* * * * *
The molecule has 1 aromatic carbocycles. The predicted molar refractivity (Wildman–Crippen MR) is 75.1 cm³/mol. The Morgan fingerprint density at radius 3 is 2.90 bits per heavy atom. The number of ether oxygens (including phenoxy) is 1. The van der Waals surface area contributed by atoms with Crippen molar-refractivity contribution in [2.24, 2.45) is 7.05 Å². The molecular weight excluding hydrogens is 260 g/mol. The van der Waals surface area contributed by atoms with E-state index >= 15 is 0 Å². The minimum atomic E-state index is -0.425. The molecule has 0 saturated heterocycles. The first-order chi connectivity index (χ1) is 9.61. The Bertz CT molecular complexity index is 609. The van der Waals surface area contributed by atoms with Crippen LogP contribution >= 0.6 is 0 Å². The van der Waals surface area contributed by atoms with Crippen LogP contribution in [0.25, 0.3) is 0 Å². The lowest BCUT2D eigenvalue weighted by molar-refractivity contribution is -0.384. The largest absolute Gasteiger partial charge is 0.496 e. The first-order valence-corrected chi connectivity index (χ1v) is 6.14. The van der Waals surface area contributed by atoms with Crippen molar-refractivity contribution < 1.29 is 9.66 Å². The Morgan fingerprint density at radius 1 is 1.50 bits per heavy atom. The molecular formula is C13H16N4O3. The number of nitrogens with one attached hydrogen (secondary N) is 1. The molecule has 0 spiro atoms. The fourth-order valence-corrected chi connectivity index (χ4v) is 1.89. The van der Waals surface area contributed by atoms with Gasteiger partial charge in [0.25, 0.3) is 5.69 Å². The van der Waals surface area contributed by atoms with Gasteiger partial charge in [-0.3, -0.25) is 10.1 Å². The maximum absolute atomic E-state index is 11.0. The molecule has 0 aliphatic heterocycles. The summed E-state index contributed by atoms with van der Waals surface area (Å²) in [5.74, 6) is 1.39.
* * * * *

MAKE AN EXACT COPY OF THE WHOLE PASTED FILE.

The molecule has 1 aromatic carbocycles. The predicted molar refractivity (Wildman–Crippen MR) is 75.1 cm³/mol. The Morgan fingerprint density at radius 3 is 2.90 bits per heavy atom. The number of ether oxygens (including phenoxy) is 1. The van der Waals surface area contributed by atoms with Crippen molar-refractivity contribution in [2.24, 2.45) is 7.05 Å². The molecular weight excluding hydrogens is 260 g/mol. The van der Waals surface area contributed by atoms with E-state index >= 15 is 0 Å². The minimum atomic E-state index is -0.425. The molecule has 0 saturated heterocycles. The first-order chi connectivity index (χ1) is 9.61. The Bertz CT molecular complexity index is 609. The van der Waals surface area contributed by atoms with Crippen LogP contribution >= 0.6 is 0 Å². The van der Waals surface area contributed by atoms with Crippen LogP contribution in [0.25, 0.3) is 0 Å². The lowest BCUT2D eigenvalue weighted by molar-refractivity contribution is -0.384. The largest absolute Gasteiger partial charge is 0.496 e. The first-order valence-corrected chi connectivity index (χ1v) is 6.14. The van der Waals surface area contributed by atoms with Crippen molar-refractivity contribution < 1.29 is 9.66 Å². The Morgan fingerprint density at radius 1 is 1.50 bits per heavy atom. The molecular formula is C13H16N4O3. The number of nitrogens with one attached hydrogen (secondary N) is 1. The molecule has 0 spiro atoms. The fourth-order valence-corrected chi connectivity index (χ4v) is 1.89. The van der Waals surface area contributed by atoms with Gasteiger partial charge in [0.25, 0.3) is 5.69 Å². The van der Waals surface area contributed by atoms with Gasteiger partial charge in [-0.3, -0.25) is 10.1 Å². The maximum absolute atomic E-state index is 11.0. The molecule has 0 aliphatic heterocycles. The summed E-state index contributed by atoms with van der Waals surface area (Å²) in [5.74, 6) is 1.39.